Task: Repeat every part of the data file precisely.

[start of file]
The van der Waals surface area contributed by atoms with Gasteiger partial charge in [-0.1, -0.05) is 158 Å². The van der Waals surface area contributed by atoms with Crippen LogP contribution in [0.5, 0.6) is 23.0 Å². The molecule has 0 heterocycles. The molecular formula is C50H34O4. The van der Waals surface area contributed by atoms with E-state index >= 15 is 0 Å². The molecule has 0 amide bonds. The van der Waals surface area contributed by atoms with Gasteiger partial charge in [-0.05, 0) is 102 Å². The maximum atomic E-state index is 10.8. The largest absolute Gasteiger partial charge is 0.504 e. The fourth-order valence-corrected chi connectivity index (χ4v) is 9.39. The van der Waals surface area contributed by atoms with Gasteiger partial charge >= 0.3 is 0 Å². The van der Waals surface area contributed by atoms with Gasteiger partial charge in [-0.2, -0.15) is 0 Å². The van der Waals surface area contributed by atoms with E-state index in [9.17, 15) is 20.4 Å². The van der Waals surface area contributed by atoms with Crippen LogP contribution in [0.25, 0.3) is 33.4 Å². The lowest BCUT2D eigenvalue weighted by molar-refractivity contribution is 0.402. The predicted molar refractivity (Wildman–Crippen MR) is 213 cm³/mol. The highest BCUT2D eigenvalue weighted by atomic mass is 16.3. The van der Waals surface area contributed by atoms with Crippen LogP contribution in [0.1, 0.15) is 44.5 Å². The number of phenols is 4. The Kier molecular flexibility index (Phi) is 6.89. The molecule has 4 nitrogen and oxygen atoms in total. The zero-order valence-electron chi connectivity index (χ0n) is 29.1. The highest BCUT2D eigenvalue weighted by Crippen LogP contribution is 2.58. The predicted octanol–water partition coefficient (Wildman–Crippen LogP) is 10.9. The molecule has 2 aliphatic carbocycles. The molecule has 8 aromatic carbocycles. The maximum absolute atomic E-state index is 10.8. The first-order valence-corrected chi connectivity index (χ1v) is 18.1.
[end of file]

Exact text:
The van der Waals surface area contributed by atoms with Gasteiger partial charge in [-0.1, -0.05) is 158 Å². The van der Waals surface area contributed by atoms with Crippen LogP contribution in [0.5, 0.6) is 23.0 Å². The molecule has 0 heterocycles. The molecular formula is C50H34O4. The van der Waals surface area contributed by atoms with E-state index >= 15 is 0 Å². The molecule has 0 amide bonds. The van der Waals surface area contributed by atoms with Gasteiger partial charge in [-0.05, 0) is 102 Å². The maximum atomic E-state index is 10.8. The largest absolute Gasteiger partial charge is 0.504 e. The fourth-order valence-corrected chi connectivity index (χ4v) is 9.39. The van der Waals surface area contributed by atoms with Gasteiger partial charge >= 0.3 is 0 Å². The van der Waals surface area contributed by atoms with Gasteiger partial charge in [-0.2, -0.15) is 0 Å². The van der Waals surface area contributed by atoms with E-state index in [9.17, 15) is 20.4 Å². The van der Waals surface area contributed by atoms with Crippen LogP contribution in [0.25, 0.3) is 33.4 Å². The lowest BCUT2D eigenvalue weighted by molar-refractivity contribution is 0.402. The predicted molar refractivity (Wildman–Crippen MR) is 213 cm³/mol. The highest BCUT2D eigenvalue weighted by atomic mass is 16.3. The van der Waals surface area contributed by atoms with Crippen LogP contribution in [0.1, 0.15) is 44.5 Å². The number of phenols is 4. The Kier molecular flexibility index (Phi) is 6.89. The molecule has 4 nitrogen and oxygen atoms in total. The zero-order valence-electron chi connectivity index (χ0n) is 29.1. The highest BCUT2D eigenvalue weighted by Crippen LogP contribution is 2.58. The predicted octanol–water partition coefficient (Wildman–Crippen LogP) is 10.9. The molecule has 2 aliphatic carbocycles. The molecule has 8 aromatic carbocycles. The maximum absolute atomic E-state index is 10.8. The first-order valence-corrected chi connectivity index (χ1v) is 18.1.